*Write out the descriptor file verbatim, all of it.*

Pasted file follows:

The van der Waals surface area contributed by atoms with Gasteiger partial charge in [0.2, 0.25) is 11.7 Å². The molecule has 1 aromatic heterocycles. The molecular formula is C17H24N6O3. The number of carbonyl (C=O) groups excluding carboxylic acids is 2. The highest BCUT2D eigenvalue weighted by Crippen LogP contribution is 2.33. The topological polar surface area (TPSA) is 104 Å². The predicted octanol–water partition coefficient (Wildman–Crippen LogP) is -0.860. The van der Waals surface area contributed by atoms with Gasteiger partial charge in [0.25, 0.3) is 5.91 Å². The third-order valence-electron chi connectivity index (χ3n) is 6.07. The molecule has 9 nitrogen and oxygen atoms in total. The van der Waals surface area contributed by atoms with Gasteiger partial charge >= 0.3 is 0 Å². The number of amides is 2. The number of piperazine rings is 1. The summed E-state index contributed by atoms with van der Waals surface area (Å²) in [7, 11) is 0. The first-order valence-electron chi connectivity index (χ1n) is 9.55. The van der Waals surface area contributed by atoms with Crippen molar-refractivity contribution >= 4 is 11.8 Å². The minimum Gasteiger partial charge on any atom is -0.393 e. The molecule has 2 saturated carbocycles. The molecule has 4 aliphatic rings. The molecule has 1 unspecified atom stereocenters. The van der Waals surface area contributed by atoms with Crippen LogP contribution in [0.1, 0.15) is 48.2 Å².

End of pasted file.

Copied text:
The van der Waals surface area contributed by atoms with Gasteiger partial charge in [0.2, 0.25) is 11.7 Å². The molecule has 1 aromatic heterocycles. The molecular formula is C17H24N6O3. The number of carbonyl (C=O) groups excluding carboxylic acids is 2. The highest BCUT2D eigenvalue weighted by Crippen LogP contribution is 2.33. The topological polar surface area (TPSA) is 104 Å². The predicted octanol–water partition coefficient (Wildman–Crippen LogP) is -0.860. The van der Waals surface area contributed by atoms with Gasteiger partial charge in [0.25, 0.3) is 5.91 Å². The third-order valence-electron chi connectivity index (χ3n) is 6.07. The molecule has 9 nitrogen and oxygen atoms in total. The van der Waals surface area contributed by atoms with Gasteiger partial charge >= 0.3 is 0 Å². The number of amides is 2. The number of piperazine rings is 1. The summed E-state index contributed by atoms with van der Waals surface area (Å²) in [7, 11) is 0. The first-order valence-electron chi connectivity index (χ1n) is 9.55. The van der Waals surface area contributed by atoms with Crippen molar-refractivity contribution >= 4 is 11.8 Å². The minimum Gasteiger partial charge on any atom is -0.393 e. The molecule has 2 saturated carbocycles. The molecule has 4 aliphatic rings. The molecule has 1 unspecified atom stereocenters. The van der Waals surface area contributed by atoms with Crippen LogP contribution in [0.1, 0.15) is 48.2 Å².